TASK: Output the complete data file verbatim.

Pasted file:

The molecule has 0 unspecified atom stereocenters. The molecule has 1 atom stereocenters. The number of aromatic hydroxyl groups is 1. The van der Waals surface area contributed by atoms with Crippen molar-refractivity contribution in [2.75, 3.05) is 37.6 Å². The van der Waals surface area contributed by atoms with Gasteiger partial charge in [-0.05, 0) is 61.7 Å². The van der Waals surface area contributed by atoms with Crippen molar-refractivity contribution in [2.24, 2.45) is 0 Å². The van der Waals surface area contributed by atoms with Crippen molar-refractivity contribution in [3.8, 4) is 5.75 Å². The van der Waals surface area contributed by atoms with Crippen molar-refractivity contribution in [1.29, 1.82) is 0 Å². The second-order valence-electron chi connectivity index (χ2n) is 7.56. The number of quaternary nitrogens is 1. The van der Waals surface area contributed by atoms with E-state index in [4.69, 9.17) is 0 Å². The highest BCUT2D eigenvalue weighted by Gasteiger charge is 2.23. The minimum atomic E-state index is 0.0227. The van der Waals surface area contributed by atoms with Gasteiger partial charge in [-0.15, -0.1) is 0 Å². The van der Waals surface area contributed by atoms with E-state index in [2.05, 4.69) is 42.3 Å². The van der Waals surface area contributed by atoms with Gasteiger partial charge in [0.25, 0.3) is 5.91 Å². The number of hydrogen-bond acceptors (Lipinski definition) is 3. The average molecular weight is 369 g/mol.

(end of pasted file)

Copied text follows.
The molecule has 0 unspecified atom stereocenters. The molecule has 1 atom stereocenters. The number of aromatic hydroxyl groups is 1. The van der Waals surface area contributed by atoms with Crippen molar-refractivity contribution in [2.75, 3.05) is 37.6 Å². The van der Waals surface area contributed by atoms with Gasteiger partial charge in [-0.05, 0) is 61.7 Å². The van der Waals surface area contributed by atoms with Crippen molar-refractivity contribution in [2.24, 2.45) is 0 Å². The van der Waals surface area contributed by atoms with Crippen molar-refractivity contribution in [3.8, 4) is 5.75 Å². The van der Waals surface area contributed by atoms with Crippen molar-refractivity contribution in [1.29, 1.82) is 0 Å². The second-order valence-electron chi connectivity index (χ2n) is 7.56. The number of quaternary nitrogens is 1. The van der Waals surface area contributed by atoms with E-state index in [4.69, 9.17) is 0 Å². The highest BCUT2D eigenvalue weighted by Gasteiger charge is 2.23. The minimum atomic E-state index is 0.0227. The van der Waals surface area contributed by atoms with Gasteiger partial charge in [-0.15, -0.1) is 0 Å². The van der Waals surface area contributed by atoms with E-state index in [2.05, 4.69) is 42.3 Å². The van der Waals surface area contributed by atoms with Gasteiger partial charge in [0.25, 0.3) is 5.91 Å². The number of hydrogen-bond acceptors (Lipinski definition) is 3. The average molecular weight is 369 g/mol.